To Swerve or Not to Swerve
There are two types of driving – aggressive driving anddefensive driving. The latter part is what most people wanted to learn becauseit takes consideration not only of themselves, but their surrounding as well.Being a defensive driver requires more skills and that includes swerving. Itusually takes a lot of experience behind the wheel to master the concept ofswerving. Some even attend defensive driving classes just to learn the basics.If you are still learning how to become a defensive driver, then start out byknowing when and how to swerve. Read VroomVroomVroom's tips below and you mayeventually avoid road accidents and even save lives.
5 Important Tips to Practice
When faced with potholes
- Don't swerve to avoid potholes. You may think it's the best option, but swerving can cause your front wheel and tire on the car to hit the edge of the pothole causing more damage than hitting it straight on.
- Don't brake just because you see a pothole. Heavy braking compresses the front suspension of the car and will have a tendency to force the tire and wheel down into the pothole, instead of gliding over.
- In case you hit a pothole, you can actually save your fellow drivers the headache and costs of repairs by reporting it. Whether you encounter it on a city street or county road, make sure to inform your city public works department or county road commission.
- Always pay attention to tire pressure. Keep the tire pressure at level recommended by manufacturer, which will protect against tire damage on impact.
Be aware of your surroundings
- If road signs indicate the presence of animals, rock slides or flooding, reduce speed accordingly. Take note that animals are more common in areas where creeks, rivers or streams run parallel to or intersect a road like in Colorado.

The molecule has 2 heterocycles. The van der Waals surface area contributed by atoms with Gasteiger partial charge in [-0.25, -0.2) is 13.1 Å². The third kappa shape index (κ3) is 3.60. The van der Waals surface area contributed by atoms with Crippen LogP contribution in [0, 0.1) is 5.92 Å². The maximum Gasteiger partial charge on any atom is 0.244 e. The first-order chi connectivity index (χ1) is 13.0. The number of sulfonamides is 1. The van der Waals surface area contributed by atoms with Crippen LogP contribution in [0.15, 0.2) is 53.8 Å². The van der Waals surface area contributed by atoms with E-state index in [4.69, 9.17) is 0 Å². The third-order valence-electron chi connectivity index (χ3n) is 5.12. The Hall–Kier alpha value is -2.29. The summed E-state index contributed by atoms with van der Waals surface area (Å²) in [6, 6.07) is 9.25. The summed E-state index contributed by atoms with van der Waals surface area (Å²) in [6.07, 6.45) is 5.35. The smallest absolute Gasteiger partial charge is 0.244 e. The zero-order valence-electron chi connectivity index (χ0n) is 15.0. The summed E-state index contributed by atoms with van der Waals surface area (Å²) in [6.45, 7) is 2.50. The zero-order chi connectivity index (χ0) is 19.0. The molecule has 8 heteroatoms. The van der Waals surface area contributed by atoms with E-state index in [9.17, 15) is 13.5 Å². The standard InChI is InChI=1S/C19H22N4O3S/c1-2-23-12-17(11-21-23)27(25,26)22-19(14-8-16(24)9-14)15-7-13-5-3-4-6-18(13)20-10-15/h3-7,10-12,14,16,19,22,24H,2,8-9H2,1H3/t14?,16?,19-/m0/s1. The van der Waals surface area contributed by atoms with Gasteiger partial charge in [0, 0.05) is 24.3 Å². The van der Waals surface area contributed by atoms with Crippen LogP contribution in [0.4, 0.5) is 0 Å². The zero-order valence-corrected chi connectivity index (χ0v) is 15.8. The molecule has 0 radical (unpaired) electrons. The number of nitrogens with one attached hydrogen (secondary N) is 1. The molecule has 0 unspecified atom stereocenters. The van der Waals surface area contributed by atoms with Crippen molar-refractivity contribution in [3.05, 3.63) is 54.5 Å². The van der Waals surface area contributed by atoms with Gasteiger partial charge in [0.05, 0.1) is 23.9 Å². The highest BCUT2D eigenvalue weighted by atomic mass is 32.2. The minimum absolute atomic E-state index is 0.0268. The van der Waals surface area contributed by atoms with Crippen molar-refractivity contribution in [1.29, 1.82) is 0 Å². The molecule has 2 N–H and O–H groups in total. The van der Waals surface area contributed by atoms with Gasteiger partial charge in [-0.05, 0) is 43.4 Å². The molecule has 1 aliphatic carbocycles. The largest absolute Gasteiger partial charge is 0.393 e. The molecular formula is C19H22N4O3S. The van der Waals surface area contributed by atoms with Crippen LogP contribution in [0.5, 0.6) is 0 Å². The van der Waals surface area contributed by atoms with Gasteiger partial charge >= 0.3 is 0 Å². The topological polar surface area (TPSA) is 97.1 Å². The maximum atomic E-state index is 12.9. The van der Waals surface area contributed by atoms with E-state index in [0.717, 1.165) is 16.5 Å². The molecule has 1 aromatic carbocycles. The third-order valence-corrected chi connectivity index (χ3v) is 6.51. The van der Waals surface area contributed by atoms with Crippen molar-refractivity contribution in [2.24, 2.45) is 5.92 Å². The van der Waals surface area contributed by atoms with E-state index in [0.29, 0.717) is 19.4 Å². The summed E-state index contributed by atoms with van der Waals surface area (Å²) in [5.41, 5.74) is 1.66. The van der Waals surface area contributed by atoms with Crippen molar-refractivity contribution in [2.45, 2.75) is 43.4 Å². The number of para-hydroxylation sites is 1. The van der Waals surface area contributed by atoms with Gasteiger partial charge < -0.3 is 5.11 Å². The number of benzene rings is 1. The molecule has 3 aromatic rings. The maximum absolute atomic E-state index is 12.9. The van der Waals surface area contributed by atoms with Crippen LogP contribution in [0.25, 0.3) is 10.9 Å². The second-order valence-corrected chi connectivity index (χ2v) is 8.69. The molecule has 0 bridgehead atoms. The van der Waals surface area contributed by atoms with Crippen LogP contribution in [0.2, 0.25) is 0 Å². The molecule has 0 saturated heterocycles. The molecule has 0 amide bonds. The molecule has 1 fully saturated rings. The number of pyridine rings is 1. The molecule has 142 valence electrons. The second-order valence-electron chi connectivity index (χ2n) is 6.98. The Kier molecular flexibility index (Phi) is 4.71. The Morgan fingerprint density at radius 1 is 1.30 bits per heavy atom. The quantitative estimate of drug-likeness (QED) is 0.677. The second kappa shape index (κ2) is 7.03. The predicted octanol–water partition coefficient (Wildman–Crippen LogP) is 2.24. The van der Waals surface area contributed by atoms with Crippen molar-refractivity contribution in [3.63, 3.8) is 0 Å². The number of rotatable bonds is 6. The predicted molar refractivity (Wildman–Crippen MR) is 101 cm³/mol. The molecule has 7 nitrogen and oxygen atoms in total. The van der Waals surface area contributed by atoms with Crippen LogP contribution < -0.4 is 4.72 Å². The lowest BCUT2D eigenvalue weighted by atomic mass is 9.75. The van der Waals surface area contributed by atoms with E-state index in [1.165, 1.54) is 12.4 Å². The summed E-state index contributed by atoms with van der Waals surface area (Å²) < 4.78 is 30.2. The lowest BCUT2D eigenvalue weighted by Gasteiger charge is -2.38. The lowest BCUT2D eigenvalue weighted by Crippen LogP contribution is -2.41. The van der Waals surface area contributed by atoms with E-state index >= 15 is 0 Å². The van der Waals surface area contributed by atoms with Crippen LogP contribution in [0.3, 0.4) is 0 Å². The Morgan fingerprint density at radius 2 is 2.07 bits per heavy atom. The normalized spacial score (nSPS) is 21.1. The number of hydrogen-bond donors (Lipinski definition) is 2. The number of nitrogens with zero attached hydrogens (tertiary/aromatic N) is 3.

- In an article published by 9news, "more people are getting into crashes with wildlife in Colorado." In 2016, more than 4,600 deer were killed on Colorado highways alone, according to Colorado Parks and Wildlife.
- DMV.org also compiled a few startling statistics involving animal-car collisions. Please note of these statistics. "1 out of every 17 car collisions involves wandering wildlife. 89% of all wildlife collisions happen on roads with 2 lanes while 84% take place in good weather on dry roads. In the U.S. alone, at least 200 motorists die each year from car-wildlife collisions.
- To avoid adding to these statistics, watch for activity on the shoulder or the reflection of your headlights in the animal's eyes. Note, however, that some larger animals, such as moose, may stand above the range of your headlights.
- Watch also for the flickering headlights or tail lights of other cars, which may indicate unexpected breaking or warning signals.
- If road reflectors disappear and reappear, animals may be crossing.
Animals on the road
- Reacting to animals on the road is very situational. If you encounter a small to medium sized animal, it is often best to apply the breaks but maintain your course.
- Although the animal may not survive the impact, you will fair significantly better. Swerving may put you in the direct path of oncoming cars or other more substantial inanimate objects.
- This should not be considered an absolute rule. If a driver is able to determine that they can safely swerve around the animal without endangering themselves or other motorists, then they should follow their instincts. Moose and similarly sized animals are the exception to the aforementioned rule. Impact with a moose, which can weigh up to 1200 lbs, increases the chance for injury or death to driver/passengers dramatically. When presented with this situation, it is best to swerve around the animal.
- The Wildlife Collision Prevention Program in Canada notes: "If a crash with a moose is inevitable, crouch as low as possible in your seat, or under the dash, as a moose's body usually ends up crushing the roof of a car completely flat."
Dealing with puddles and fallen trees
- The dangers of swerving apply in all driving situations, not just when confronted with an animal.
- Always try to break short of the obstruction.
- Puddles may cause a car to hydroplane, but swerving may cause an immediate crash.
- Maintain low speeds when the streets are wet and never swerve into oncoming traffic.
If you see live electrical wires
- Keep in mind that electrical wires are extremely dangerous and should be avoided. In case you see a live power line, contact the authorities and report it immediately.
- Make sure to stay away from downed power lines. A car's tires should insulate the car from an electrical current, but any number of variables could compromise the safety of car and passengers.